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Current issue

ELEKTRO 7/2021 was released on October 1st 2021. Its digital version will be available on November 1st 2021.

Topic: Power engineering; Electricity quality; Renewable Energy

Main article
Local specifics of South-Bohemian region regarding usage of alternative fuel cars

SVĚTLO (Light) 4-5/2021 was released 9.17.2021. Its digital version will be available 9.17.2021.

Lighting installations
Lighting reconstruction of underpass and platforms of Ústí nad Orlicí railway station

Public lighting
The lighting of park at Episcopal Residence of Ostrava-Opava in Ostrava
Outdoor lighting systems and intrusive light
Generel of public lighting 9th part
Environmental viewpoint

Here Comes the Internet of Plastic Things

12. 10. 2020 | IEEE Spectrum | spectrum.ieee.org

When technologists talk about the “Internet of Things” (IoT), they often gloss over the fact that all these interconnected things need batteries and electronics to carry out the job of collecting and processing data while they’re communicating to one another. This job is made even more challenging when you consider that many of the objects we would like to connect are made from plastic and do not have electronics embedded into them.

Now researchers at the University of Washington have devised a way of using 3D printed plastic to create objects that communicate with smartphone or other Wi-Fi devices without the need for batteries or electronics. This research builds on previous work at the University of Washington dating back to 2014 in which another research team employed battery-less chips that transmit their bits by either reflecting or not reflecting a Wi-Fi router’s signals. With this kind of backscattering, a device communicates by modulating its reflection of the Wi-Fi signal in the space.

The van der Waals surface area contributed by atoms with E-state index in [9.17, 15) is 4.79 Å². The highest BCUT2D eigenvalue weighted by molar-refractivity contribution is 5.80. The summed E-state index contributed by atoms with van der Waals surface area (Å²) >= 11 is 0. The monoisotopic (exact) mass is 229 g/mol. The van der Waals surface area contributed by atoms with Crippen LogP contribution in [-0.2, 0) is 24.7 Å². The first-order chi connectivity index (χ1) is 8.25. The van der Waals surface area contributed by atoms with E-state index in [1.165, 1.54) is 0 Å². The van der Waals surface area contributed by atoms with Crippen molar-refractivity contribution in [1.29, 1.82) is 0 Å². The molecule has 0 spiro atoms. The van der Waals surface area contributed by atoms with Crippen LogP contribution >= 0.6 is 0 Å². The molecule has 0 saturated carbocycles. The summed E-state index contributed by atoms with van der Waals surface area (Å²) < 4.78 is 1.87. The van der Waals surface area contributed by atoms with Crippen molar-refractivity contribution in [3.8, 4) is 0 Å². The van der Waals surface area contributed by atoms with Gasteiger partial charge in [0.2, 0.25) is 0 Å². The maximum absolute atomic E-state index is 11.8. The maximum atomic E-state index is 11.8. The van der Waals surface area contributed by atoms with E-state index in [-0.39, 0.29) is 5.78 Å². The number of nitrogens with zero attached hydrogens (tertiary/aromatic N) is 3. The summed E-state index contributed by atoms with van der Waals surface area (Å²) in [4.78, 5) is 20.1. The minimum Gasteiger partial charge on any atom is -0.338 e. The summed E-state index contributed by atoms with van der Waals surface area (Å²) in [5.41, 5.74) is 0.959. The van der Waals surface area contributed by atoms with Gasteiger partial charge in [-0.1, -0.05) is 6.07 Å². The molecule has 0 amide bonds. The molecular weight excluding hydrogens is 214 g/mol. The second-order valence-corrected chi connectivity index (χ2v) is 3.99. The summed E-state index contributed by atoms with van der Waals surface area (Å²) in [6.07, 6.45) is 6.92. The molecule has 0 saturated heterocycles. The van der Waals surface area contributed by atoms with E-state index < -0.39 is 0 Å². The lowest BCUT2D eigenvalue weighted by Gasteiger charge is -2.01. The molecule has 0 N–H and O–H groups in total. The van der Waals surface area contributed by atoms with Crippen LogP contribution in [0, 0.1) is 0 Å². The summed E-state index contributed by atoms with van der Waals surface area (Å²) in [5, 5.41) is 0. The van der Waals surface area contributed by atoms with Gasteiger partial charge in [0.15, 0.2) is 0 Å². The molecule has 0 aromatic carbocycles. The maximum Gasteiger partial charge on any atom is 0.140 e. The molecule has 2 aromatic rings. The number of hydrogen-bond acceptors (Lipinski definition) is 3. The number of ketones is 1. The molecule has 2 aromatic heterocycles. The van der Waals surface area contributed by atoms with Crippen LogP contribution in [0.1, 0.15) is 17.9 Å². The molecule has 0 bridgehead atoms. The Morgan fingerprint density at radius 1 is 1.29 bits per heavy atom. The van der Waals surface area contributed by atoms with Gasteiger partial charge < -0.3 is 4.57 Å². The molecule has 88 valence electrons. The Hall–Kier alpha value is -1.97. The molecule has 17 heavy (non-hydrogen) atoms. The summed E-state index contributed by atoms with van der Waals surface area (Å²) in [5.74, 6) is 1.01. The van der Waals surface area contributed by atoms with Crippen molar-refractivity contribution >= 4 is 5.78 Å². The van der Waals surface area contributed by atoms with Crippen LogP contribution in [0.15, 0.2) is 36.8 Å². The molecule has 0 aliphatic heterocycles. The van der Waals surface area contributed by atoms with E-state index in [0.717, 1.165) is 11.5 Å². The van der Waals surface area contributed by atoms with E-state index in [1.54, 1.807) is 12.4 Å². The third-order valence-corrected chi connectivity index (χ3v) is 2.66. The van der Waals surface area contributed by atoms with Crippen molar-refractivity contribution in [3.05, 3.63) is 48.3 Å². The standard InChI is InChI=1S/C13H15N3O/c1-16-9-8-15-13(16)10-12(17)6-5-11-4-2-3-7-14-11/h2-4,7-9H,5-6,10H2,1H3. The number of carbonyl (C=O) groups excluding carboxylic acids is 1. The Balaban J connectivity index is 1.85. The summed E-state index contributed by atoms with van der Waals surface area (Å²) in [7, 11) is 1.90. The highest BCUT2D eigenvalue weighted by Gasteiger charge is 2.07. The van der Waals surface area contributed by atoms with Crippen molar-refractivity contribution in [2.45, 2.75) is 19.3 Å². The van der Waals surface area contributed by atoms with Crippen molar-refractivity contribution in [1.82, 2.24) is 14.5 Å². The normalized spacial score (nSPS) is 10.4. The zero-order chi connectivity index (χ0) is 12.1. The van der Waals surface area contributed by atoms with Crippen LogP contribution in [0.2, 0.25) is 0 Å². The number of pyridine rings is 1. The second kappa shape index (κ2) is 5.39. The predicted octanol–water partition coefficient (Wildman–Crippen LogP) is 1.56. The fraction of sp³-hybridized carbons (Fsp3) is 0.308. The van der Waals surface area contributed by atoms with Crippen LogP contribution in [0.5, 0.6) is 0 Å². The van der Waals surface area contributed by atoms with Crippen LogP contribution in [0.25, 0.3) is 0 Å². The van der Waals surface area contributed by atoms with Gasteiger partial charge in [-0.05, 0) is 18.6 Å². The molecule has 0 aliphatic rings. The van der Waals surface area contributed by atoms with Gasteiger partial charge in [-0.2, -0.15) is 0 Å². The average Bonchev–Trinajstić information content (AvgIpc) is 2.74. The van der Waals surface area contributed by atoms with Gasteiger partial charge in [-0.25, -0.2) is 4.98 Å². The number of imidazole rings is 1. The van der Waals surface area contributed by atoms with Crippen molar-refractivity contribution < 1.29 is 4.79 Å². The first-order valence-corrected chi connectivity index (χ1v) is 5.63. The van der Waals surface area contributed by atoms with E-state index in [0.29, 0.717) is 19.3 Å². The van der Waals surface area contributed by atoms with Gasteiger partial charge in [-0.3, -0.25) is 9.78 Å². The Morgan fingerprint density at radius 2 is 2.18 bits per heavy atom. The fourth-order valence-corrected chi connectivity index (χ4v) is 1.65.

Internet of things for plastic

In this latest research, the University of Washington team has been able to leverage this Wi-Fi backscatter technology to 3D geometry and create easy to print wireless devices using commodity 3D printers. To achieve this, the researchers have built non-electronic and printable analogues for each of these electronic components using plastic filaments and integrated them into a single computational design.

Read more at IEEE Spectrum

Image Credit: Mark Stone/University of Washington

-jk-